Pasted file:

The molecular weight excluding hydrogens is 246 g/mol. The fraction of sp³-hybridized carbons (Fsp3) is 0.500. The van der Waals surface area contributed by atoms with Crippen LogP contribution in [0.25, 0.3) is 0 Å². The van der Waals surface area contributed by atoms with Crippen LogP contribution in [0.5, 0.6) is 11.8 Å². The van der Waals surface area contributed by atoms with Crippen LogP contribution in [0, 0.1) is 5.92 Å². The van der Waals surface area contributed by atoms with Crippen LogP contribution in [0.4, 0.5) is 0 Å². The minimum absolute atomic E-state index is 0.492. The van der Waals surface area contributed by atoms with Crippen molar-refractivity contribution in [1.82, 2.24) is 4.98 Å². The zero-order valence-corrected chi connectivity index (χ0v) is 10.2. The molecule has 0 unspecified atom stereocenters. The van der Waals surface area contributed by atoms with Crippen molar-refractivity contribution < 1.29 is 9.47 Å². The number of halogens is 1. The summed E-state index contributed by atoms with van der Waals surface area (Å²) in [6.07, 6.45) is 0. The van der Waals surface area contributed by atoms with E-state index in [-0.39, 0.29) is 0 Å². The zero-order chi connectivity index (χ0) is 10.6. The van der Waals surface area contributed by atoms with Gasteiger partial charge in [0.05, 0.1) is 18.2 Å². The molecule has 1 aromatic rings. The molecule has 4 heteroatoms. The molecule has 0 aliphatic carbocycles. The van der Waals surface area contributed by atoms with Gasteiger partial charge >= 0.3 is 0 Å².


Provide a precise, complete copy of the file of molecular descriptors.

The molecular weight excluding hydrogens is 246 g/mol. The fraction of sp³-hybridized carbons (Fsp3) is 0.500. The van der Waals surface area contributed by atoms with Crippen LogP contribution in [0.25, 0.3) is 0 Å². The van der Waals surface area contributed by atoms with Crippen LogP contribution in [0.5, 0.6) is 11.8 Å². The van der Waals surface area contributed by atoms with Crippen LogP contribution in [0, 0.1) is 5.92 Å². The van der Waals surface area contributed by atoms with Crippen LogP contribution in [0.4, 0.5) is 0 Å². The minimum absolute atomic E-state index is 0.492. The van der Waals surface area contributed by atoms with Crippen molar-refractivity contribution in [1.82, 2.24) is 4.98 Å². The zero-order valence-corrected chi connectivity index (χ0v) is 10.2. The molecule has 0 unspecified atom stereocenters. The van der Waals surface area contributed by atoms with Crippen molar-refractivity contribution < 1.29 is 9.47 Å². The number of halogens is 1. The summed E-state index contributed by atoms with van der Waals surface area (Å²) in [6.07, 6.45) is 0. The van der Waals surface area contributed by atoms with E-state index in [-0.39, 0.29) is 0 Å². The zero-order chi connectivity index (χ0) is 10.6. The van der Waals surface area contributed by atoms with Gasteiger partial charge in [0.05, 0.1) is 18.2 Å². The molecule has 1 aromatic rings. The molecule has 4 heteroatoms. The molecule has 0 aliphatic carbocycles. The van der Waals surface area contributed by atoms with Gasteiger partial charge >= 0.3 is 0 Å².